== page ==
I’ve never seen the sky this colour in the years I’ve lived here, somewhere between Methyl Violet and Lobelia Blue. It has an unreal feel to it, like the old Stereoscope cards from the 1950s. And it comes on the heels of two nights of unprecedented lightning strikes that went on for hours, like slow-motion, erratically staggered strobe lights, along with the distant rumble of thunder. There is, very rarely, every few years, a bit of thunder and lightning during the summer in San Francisco, but I can recall nothing remotely like this. A high wind has suddenly kicked up, ominously bending the large palm in the backyard, freighted with decades of unpruned dead fronds and bedizened with thick ropes of trumpet vine with its orange flowers.
When I lived in New York there was another dimension to the annual snowstorms, and that was the weather reporting of Robert McFadden, one of the New York Times’s great journalists. Now 78, he has been writing for the paper since 1961. He won a Pulitzer Prize in 1996 'for his highly skilled writing and reporting on deadline during the year'. Among the pieces the judges mentioned was one about a shooting rampage in Harlem and another about cockfights in the Bronx, as well as McFadden's coverage of the Unabomber case and the Oklahoma City bombing. They also cited a feature on Easter Day in Corona, Queens. It began:
Lawrence Hogben on forecasting the weather for D-Day (LRB, 26 May 1994): At the beginning of June, forecasting became more difficult when a steady Azores anti-cyclone started to misbehave, and a series of depressions threatened to run across the North Atlantic, with associated fronts menacing a hitherto sheltered Channel. Up to Friday, 2 June, it was still peaceful, but we suspected the calm was near its end. Then began the forecasters’ and the Supreme Commander’s nightmare: a calm period ending – to be replaced when, and by what?
New York City is the greatest public works project in the USA. It is a city of tubes, grids, circuits and networks. We are organised by numbered floors and numbered streets and numbered apartments, fed and watered through great pipes and tunnels and bridges, shuttled to and fro in shifts along lines. On Monday night the magnificent machines were revealed to us, as they failed one by one.
In the beachside house where I used to live near Cairns in Far North Queensland, looking out through the coconut palms to the placid tropical sea protected by the coral reefs on the horizon, it could be hard to remember the region’s natural perils, and its far from picturesque history. In most seasons you could only swim within protective netting, as deadly stingers lurked in the summer currents. The rainforests were full of scorpions and snakes and ruthless logging operations, the mangrove swamps harboured crocodiles, the mosquitoes carried fatal diseases, cane toads were a plague, the Great Barrier Reef’s corals were dying under too many cruise ships and glass-bottomed boats, the cane fields had been established by the forced labour of Pacific Islanders, and cyclone warnings were common.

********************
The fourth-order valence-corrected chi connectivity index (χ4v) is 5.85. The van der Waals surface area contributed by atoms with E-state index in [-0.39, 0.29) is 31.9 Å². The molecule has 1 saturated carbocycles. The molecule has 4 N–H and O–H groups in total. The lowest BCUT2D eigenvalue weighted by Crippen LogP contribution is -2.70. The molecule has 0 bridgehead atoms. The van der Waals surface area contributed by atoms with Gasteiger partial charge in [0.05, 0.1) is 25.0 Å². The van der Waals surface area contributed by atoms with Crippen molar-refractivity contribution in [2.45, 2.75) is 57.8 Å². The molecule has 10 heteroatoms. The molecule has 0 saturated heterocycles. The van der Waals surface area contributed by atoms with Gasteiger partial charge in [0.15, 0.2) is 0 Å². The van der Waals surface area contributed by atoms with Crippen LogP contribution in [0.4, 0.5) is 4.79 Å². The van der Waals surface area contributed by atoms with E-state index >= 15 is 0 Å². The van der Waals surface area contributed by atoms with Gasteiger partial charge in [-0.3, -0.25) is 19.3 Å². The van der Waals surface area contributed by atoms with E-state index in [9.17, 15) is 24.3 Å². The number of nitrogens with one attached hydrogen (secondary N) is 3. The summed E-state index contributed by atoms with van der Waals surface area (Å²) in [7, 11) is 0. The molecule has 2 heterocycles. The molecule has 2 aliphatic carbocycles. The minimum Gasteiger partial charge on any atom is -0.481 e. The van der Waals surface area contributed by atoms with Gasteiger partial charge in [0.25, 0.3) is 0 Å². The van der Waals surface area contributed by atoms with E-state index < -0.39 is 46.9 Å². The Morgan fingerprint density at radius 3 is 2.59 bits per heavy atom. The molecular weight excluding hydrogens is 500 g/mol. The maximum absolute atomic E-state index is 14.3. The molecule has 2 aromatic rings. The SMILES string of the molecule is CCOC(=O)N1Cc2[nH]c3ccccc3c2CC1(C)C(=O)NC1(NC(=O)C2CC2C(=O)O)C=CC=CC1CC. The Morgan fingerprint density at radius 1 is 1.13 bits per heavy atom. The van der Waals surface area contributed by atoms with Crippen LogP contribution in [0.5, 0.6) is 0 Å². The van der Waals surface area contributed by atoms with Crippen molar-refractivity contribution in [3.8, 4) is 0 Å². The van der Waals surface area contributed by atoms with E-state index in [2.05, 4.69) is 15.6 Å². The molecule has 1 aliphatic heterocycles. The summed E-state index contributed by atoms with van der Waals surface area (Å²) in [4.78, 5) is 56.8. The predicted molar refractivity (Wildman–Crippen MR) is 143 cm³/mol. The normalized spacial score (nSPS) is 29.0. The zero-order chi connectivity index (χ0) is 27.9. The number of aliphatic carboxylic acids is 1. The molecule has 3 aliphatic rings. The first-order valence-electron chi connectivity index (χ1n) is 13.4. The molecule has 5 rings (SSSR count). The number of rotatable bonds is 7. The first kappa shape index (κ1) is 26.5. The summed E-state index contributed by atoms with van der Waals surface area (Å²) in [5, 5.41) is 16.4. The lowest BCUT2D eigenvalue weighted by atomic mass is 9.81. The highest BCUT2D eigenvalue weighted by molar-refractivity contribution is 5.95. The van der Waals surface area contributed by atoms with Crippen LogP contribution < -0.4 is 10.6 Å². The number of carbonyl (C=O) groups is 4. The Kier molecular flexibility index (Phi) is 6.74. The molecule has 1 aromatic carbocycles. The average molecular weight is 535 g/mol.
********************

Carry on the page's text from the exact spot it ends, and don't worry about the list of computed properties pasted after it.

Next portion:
I flew into Brisbane on Sunday 9 January after three weeks in Britain. The pilot on our descent said the weather was ‘not good’. It wasn’t raining as I got out of the terminal but the humidity hit me like a torpid wall. On Monday, I was just glad to be home. Jetlagged and needing to go to work early the next morning, I went to bed early, unaware of the seven billion tonnes of water that had fallen in 72 hours. So it wasn’t until I woke up on Tuesday and listened to the radio that I had any inkling there was a major problem. I usually take the City Cat ferry service to work but as it was cancelled I went by car over the new Go Between Bridge (named after a Brisbane rock band). The water, usually slow moving and silty, was high and rapid.
I left Queensland three and a half years ago, just before Brisbane City Council began to give away four-minute egg-timers to help people spend less time in the shower. On beaches all along the coast the outdoor taps had been turned off. People were encouraged to report the malfeasants who watered their gardens or washed their cars. When I returned last August, the drought had not yet broken: reservoirs were at their lowest levels ever; people were showering over buckets to save water. No one was meant to flush the toilet till it was absolutely necessary. You’d certainly never leave the tap running as you brushed your teeth. Then the rain came, and at first there was widespread rejoicing. But it kept coming, till the floods covered an area the size of France and Germany combined. I’m now in Melbourne, watching the news as floodwaters rise in Victoria, thinking about the day I first saw Brisbane from the river.
Trouble does seem to haunt the footsteps of Colin Matthews, the chief executive of BAA, the company that runs the currently icebound Heathrow airport on behalf of its Spanish masters Ferrovial. This is the same Colin Matthews who was running the private water monopoly Severn Trent in 2007 when 350,000 of its customers were cut off for days on end; they were subsequently charged for the days they had no water, even though, at the time they were unable to wash, the company authorised a payout of £143 million to its shareholders.
Yesterday was the first day I have ever had off work because of the weather. I’ve had to take shelter in a downpour or a hail storm before. I’ve trudged through the rain while icy winds blew off the sea. I’ve worked in the frost and the rain and in fog and in heat. Once I was delivering along a terrace where there was a torrent of water pouring from a leaky gutter. I was avoiding it as best I could, but a sudden gust of wind took hold of it and directed it down the back of my neck while I was stuck at a letter box. I went back to the office sodden to my socks, but I didn’t take a day off because of it.